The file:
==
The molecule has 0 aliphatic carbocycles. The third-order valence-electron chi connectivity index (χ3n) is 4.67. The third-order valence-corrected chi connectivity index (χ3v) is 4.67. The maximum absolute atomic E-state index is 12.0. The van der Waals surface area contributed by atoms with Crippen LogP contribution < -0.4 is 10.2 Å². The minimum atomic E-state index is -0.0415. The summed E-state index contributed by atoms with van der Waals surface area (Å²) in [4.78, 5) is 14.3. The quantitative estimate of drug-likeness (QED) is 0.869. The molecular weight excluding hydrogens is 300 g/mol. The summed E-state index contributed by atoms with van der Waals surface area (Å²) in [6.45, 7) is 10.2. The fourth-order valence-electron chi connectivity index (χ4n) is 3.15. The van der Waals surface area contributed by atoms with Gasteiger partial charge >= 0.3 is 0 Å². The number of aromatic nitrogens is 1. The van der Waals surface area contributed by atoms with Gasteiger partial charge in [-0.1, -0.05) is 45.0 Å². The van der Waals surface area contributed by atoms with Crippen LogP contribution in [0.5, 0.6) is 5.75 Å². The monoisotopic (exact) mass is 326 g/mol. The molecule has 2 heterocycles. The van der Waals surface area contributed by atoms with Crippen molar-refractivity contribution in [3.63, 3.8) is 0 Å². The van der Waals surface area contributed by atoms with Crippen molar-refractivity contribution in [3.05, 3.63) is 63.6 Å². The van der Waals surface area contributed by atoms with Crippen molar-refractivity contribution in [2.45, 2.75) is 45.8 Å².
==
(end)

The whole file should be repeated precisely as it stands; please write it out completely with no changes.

The molecule has 0 aliphatic carbocycles. The third-order valence-electron chi connectivity index (χ3n) is 4.67. The third-order valence-corrected chi connectivity index (χ3v) is 4.67. The maximum absolute atomic E-state index is 12.0. The van der Waals surface area contributed by atoms with Crippen LogP contribution < -0.4 is 10.2 Å². The minimum atomic E-state index is -0.0415. The summed E-state index contributed by atoms with van der Waals surface area (Å²) in [4.78, 5) is 14.3. The quantitative estimate of drug-likeness (QED) is 0.869. The molecular weight excluding hydrogens is 300 g/mol. The summed E-state index contributed by atoms with van der Waals surface area (Å²) in [6.45, 7) is 10.2. The fourth-order valence-electron chi connectivity index (χ4n) is 3.15. The van der Waals surface area contributed by atoms with Gasteiger partial charge >= 0.3 is 0 Å². The number of aromatic nitrogens is 1. The van der Waals surface area contributed by atoms with Gasteiger partial charge in [-0.1, -0.05) is 45.0 Å². The van der Waals surface area contributed by atoms with Crippen LogP contribution in [0.5, 0.6) is 5.75 Å². The monoisotopic (exact) mass is 326 g/mol. The molecule has 2 heterocycles. The van der Waals surface area contributed by atoms with Crippen molar-refractivity contribution in [3.63, 3.8) is 0 Å². The van der Waals surface area contributed by atoms with Crippen molar-refractivity contribution in [3.05, 3.63) is 63.6 Å². The van der Waals surface area contributed by atoms with Crippen molar-refractivity contribution in [2.45, 2.75) is 45.8 Å².